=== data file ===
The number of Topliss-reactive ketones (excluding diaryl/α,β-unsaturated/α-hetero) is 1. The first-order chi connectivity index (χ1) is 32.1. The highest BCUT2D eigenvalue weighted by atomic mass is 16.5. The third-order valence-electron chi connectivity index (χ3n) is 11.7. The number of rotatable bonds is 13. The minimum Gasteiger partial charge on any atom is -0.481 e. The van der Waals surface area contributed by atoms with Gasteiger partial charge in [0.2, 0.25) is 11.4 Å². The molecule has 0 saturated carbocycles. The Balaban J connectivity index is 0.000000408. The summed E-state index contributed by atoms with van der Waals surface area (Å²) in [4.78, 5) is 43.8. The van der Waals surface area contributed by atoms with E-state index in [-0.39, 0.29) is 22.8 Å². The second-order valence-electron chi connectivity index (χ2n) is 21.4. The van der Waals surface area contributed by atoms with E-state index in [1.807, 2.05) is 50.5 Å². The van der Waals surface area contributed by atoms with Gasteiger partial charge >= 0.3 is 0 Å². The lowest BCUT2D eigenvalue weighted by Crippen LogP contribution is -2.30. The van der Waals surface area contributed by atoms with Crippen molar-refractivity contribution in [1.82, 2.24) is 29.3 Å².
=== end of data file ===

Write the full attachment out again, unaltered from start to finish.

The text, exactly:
The number of Topliss-reactive ketones (excluding diaryl/α,β-unsaturated/α-hetero) is 1. The first-order chi connectivity index (χ1) is 32.1. The highest BCUT2D eigenvalue weighted by atomic mass is 16.5. The third-order valence-electron chi connectivity index (χ3n) is 11.7. The number of rotatable bonds is 13. The minimum Gasteiger partial charge on any atom is -0.481 e. The van der Waals surface area contributed by atoms with Gasteiger partial charge in [0.2, 0.25) is 11.4 Å². The molecule has 0 saturated carbocycles. The Balaban J connectivity index is 0.000000408. The summed E-state index contributed by atoms with van der Waals surface area (Å²) in [4.78, 5) is 43.8. The van der Waals surface area contributed by atoms with E-state index in [-0.39, 0.29) is 22.8 Å². The second-order valence-electron chi connectivity index (χ2n) is 21.4. The van der Waals surface area contributed by atoms with E-state index in [1.807, 2.05) is 50.5 Å². The van der Waals surface area contributed by atoms with Gasteiger partial charge >= 0.3 is 0 Å². The lowest BCUT2D eigenvalue weighted by Crippen LogP contribution is -2.30. The van der Waals surface area contributed by atoms with Crippen molar-refractivity contribution in [1.82, 2.24) is 29.3 Å².